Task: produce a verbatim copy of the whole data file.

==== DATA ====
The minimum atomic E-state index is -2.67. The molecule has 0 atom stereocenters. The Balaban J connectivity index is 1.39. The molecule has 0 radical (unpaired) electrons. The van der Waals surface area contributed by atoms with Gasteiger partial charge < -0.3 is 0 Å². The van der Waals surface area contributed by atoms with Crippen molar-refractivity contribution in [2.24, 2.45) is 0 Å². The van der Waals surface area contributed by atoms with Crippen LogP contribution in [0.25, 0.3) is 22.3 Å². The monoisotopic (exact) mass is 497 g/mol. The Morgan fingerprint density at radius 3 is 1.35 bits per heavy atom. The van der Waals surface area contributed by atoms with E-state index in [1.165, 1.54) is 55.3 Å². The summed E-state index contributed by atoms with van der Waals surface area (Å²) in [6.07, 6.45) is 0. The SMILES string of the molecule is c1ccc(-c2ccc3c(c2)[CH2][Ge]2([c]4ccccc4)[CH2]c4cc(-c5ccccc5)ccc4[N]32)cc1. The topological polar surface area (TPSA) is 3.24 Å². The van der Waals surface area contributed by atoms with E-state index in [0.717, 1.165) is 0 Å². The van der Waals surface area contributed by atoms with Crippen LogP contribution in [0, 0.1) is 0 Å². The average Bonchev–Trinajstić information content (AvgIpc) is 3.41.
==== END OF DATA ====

The minimum atomic E-state index is -2.67. The molecule has 0 atom stereocenters. The Balaban J connectivity index is 1.39. The molecule has 0 radical (unpaired) electrons. The van der Waals surface area contributed by atoms with Gasteiger partial charge < -0.3 is 0 Å². The van der Waals surface area contributed by atoms with Crippen molar-refractivity contribution in [2.24, 2.45) is 0 Å². The van der Waals surface area contributed by atoms with Crippen LogP contribution in [0.25, 0.3) is 22.3 Å². The monoisotopic (exact) mass is 497 g/mol. The Morgan fingerprint density at radius 3 is 1.35 bits per heavy atom. The van der Waals surface area contributed by atoms with E-state index in [1.165, 1.54) is 55.3 Å². The summed E-state index contributed by atoms with van der Waals surface area (Å²) in [6.07, 6.45) is 0. The SMILES string of the molecule is c1ccc(-c2ccc3c(c2)[CH2][Ge]2([c]4ccccc4)[CH2]c4cc(-c5ccccc5)ccc4[N]32)cc1. The topological polar surface area (TPSA) is 3.24 Å². The van der Waals surface area contributed by atoms with E-state index in [0.717, 1.165) is 0 Å². The van der Waals surface area contributed by atoms with Crippen LogP contribution in [0, 0.1) is 0 Å². The average Bonchev–Trinajstić information content (AvgIpc) is 3.41.